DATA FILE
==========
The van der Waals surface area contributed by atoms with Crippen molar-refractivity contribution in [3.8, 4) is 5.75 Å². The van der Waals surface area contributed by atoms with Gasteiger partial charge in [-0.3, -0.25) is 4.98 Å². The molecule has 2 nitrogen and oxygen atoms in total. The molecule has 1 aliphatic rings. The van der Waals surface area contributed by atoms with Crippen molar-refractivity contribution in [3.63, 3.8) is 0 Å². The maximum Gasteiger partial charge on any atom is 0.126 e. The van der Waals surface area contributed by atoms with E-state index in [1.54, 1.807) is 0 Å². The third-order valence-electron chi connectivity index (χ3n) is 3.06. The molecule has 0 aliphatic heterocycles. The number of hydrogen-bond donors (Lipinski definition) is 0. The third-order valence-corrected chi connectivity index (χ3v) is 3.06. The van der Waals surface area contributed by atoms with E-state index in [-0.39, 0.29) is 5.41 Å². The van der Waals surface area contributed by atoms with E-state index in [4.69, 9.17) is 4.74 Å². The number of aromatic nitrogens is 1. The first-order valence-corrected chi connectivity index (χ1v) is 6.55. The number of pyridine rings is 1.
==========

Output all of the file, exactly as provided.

The van der Waals surface area contributed by atoms with Crippen molar-refractivity contribution in [3.8, 4) is 5.75 Å². The van der Waals surface area contributed by atoms with Gasteiger partial charge in [-0.3, -0.25) is 4.98 Å². The molecule has 2 nitrogen and oxygen atoms in total. The molecule has 1 aliphatic rings. The van der Waals surface area contributed by atoms with Crippen molar-refractivity contribution in [3.63, 3.8) is 0 Å². The maximum Gasteiger partial charge on any atom is 0.126 e. The van der Waals surface area contributed by atoms with E-state index in [1.54, 1.807) is 0 Å². The third-order valence-electron chi connectivity index (χ3n) is 3.06. The molecule has 0 aliphatic heterocycles. The number of hydrogen-bond donors (Lipinski definition) is 0. The third-order valence-corrected chi connectivity index (χ3v) is 3.06. The van der Waals surface area contributed by atoms with E-state index in [-0.39, 0.29) is 5.41 Å². The van der Waals surface area contributed by atoms with E-state index in [4.69, 9.17) is 4.74 Å². The number of aromatic nitrogens is 1. The first-order valence-corrected chi connectivity index (χ1v) is 6.55. The number of pyridine rings is 1.